27 July 2009

Harnoncourt's Bruckner commercial releases

Although I can say that he is not a conductor that I really fancy, I have to confess that to me, his interpretation is mostly a love-it or hate-it polarization. His recordings are relatively recent and thus sound good, and coupled with good orchestras (RCO, BPO and VPO), they are worth listening to.

The cover photos are scary to many though. Just look into his stare and you'll understand. I remember very well that when my youngest son, then only 10, took a look at his B4 cover "portrait", he asked a very naive and funny question, "Dad, is it horror music?" Well, his over-manipulation sometimes amounts to horror. I particularly dislike his lack of legato in phrasing in many passages, and his preference to rhetoric (in his own words) more often than not disrupts the natural flow of music. However, his treatment of the Trios is usually excellent, thanks to his mastery of the dance rhythm. Maybe he is too entrenched in his period instrument performance style. He is not a big architect in Bruckner's gigantic symphonic structures. He can build good small huts, so listening to excerpts of his recordings can be very misleading. Beauty here and there in small compartmentalised areas, but holism is wanting.

Will he record the 6th to complete a mini-cycle of the 3rd to the 9th? If superstition is anything to go by, he is in a precarious position! Sinopoli died before he could finish his Staatskapelle Dresden mini-cycle, and Gunter Wand had the same fate with his Berlin Philharmonic mini-cycle, both lacking the 6th. Blomstedt is "wise" in recording the Bruckner symphonies with the Gewandhaus Orchestra in the descending order, the 8th, then the 7th and now the 6th, which has just been issued. I hope Harnoncourt can escape from the "curse of the 6th". I wish him well.
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21 July 2009

Kubelik's Beethoven Ninth

Kubelik completed his Beethoven symphonies cycle with 9 different orchestras. Crisp, light and lyrical. A joy to listen to. Really worth the wait for this reissue.
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20 July 2009

Horenstein's Beethoven Ninth

Horenstein conducted the Vienna Symphony Orchestra (name changed to Pro Musica Symphony for contractual reasons) in a reading characterized by attention to details and orchestral balance, blessed with fully committed choral singing. A cycle not to be missed.
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19 July 2009

Michael Gielen's Beethoven Ninth

A fulfilling conclusion to his under-rated Beethoven symphonies cycle.

Energetic playing with no hint of overindulgence. Able to rival with the best versions.
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18 July 2009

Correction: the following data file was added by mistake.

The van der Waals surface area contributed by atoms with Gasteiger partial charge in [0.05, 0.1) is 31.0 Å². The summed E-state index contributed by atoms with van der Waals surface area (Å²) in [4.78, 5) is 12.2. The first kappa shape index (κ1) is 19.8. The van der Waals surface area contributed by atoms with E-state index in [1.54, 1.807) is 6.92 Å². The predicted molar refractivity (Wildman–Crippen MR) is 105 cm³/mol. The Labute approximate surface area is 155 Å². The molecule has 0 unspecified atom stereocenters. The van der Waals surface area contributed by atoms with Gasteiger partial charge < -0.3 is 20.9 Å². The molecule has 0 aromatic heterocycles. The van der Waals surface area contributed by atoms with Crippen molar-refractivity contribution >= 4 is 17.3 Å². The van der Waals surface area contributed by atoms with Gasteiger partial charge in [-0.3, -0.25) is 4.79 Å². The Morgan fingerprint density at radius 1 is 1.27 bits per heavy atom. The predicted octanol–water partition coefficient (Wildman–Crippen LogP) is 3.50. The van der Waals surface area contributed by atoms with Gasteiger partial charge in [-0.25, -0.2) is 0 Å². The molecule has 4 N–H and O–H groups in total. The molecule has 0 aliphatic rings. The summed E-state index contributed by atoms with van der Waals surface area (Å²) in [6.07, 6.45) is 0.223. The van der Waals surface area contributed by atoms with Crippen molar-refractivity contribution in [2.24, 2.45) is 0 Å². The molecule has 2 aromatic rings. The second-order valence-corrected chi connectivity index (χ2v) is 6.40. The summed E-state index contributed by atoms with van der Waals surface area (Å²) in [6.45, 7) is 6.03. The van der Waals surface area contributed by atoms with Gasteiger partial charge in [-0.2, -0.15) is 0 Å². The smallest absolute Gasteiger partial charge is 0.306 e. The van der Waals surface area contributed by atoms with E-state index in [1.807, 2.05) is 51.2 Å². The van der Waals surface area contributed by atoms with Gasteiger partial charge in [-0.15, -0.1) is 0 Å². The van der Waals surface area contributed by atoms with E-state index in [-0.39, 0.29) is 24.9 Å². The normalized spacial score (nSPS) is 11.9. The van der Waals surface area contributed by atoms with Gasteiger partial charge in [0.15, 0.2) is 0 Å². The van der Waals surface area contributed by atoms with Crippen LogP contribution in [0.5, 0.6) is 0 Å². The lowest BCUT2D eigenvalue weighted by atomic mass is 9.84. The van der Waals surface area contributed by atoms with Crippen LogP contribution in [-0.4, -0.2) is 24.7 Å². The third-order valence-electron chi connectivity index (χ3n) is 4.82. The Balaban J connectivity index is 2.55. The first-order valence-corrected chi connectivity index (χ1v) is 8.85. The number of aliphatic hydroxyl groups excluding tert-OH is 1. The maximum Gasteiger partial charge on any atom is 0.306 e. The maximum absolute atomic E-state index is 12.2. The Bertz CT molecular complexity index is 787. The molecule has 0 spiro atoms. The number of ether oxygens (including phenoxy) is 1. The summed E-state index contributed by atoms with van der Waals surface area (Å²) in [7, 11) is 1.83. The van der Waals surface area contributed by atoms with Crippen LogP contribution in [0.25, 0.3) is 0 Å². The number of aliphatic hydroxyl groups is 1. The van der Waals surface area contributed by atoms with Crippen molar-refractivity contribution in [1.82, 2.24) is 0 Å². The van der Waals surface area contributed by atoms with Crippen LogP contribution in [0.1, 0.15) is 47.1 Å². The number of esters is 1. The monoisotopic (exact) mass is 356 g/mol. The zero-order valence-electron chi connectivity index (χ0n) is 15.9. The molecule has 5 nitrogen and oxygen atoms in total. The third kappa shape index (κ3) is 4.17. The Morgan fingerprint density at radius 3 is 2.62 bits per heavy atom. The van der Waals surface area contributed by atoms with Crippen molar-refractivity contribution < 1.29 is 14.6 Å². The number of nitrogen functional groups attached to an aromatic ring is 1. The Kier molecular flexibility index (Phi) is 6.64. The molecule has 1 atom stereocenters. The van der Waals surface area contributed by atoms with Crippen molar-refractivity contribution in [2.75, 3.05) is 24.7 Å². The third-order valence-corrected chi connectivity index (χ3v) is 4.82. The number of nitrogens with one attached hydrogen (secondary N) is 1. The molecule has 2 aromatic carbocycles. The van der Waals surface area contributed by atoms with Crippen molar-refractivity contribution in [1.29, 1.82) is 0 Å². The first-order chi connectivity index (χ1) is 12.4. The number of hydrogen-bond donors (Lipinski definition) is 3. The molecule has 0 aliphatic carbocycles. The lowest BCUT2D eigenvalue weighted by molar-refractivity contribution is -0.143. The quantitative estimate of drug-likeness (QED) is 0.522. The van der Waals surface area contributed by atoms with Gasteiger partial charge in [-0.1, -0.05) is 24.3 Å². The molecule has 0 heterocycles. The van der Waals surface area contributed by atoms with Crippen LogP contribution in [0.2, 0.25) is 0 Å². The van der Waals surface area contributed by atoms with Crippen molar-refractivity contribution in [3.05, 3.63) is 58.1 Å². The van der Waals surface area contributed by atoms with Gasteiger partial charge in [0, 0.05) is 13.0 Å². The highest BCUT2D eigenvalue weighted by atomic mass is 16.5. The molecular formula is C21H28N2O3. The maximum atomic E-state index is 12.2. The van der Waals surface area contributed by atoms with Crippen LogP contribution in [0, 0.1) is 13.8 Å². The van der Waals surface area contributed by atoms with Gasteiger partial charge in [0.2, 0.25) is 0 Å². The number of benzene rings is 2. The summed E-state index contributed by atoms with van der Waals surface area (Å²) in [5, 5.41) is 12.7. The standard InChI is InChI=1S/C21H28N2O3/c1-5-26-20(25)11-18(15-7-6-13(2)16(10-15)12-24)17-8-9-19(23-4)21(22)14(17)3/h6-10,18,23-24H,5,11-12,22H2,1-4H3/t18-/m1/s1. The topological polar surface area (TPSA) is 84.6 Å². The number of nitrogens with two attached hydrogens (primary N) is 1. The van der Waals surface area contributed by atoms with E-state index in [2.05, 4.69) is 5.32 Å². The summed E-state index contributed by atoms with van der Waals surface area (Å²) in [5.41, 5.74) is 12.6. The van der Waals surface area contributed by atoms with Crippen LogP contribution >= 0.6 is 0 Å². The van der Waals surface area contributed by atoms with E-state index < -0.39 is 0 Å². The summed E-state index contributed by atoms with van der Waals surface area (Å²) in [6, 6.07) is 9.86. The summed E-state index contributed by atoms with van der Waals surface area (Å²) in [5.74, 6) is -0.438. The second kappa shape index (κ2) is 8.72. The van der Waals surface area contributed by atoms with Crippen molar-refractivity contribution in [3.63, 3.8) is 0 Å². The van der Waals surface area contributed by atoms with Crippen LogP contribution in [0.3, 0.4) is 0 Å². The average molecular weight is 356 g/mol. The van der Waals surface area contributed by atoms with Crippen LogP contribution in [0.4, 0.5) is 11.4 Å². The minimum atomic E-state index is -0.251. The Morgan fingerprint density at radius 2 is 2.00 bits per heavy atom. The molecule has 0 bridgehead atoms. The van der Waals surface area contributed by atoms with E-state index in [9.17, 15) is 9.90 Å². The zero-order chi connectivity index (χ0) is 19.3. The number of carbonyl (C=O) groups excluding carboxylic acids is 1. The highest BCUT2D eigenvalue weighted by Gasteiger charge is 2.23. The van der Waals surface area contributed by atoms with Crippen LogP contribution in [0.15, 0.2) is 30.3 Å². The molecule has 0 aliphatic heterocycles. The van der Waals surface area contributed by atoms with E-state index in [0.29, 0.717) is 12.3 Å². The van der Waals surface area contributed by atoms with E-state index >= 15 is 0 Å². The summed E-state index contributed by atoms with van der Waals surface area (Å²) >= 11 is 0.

Gunter Wand's Bruckner CDs

Just now I took a look at my collection of Gunter Wand's Bruckner CDs. I've got nearly all of his "official" commercial releases from EMI/RCA/BMG, Profil and TDK (DVDs) except his 6th and 9th with Munich Pilharmonic. I have to go and get these two.

Wand is one of my favourite Bruckner conductors, and I've been to his performances with NDR at the Edinburgh Festival and his last appearance in Japan in November 2000. What experiences!

When one is getting to a certain age, these reminiscences will get more and more treasured and valued as an integral part of life.

The death of Celidibache, Wand, Giulini, Georg Tinter and Asahina has signalled the end of a golden era of Bruckner interpreters, IMHO. The remaining old guards are truly quite elderly: Haitink, Kurt Sanderling, Kurt Masur, and even Blomstedt and Sawallisch. How about Harnoncourt? Maazel? Well.... But surely I should not forget to include Michael Gielen in the list of old guards. Wish them all well.

Guiseppe Sinopoli is the one I missed most. I remembered very well his Brahms 4th with Staatskapelle Dresden and the brief talk to him after the performance. I never had the privilege to listen to his live Bruckner performances, and now it is all water under the bridge. He is one of those unsung heroes in Bruckner's discography.

For the past few days, I've been listening to the Tower Records Victor Heritage Collection of Asahina's old Bruckner recordings (NCS 631-634). These are CD re-issues of his recordings in the early 1980s which have hitherto only appeared in the LP format. Interesting recordings. My impressions later.

12 July 2009

After almost 2 years and when this blog is on the verge of oblivion, I can post something new at last.

I've caught up with the new Bruckner recordings, and am really surprised to look back on such a sparse output in the past couple of years.

Herbert Blomstedt has emerged as the new Brucknerian, thanks to his recordings on Querstand. I'm really impressed by his CDs. He has grown from his Denon years in 1980-1981, through his Decca years in the 1990's, to a new height lately with his performance with the Gewandhaus Orchestra.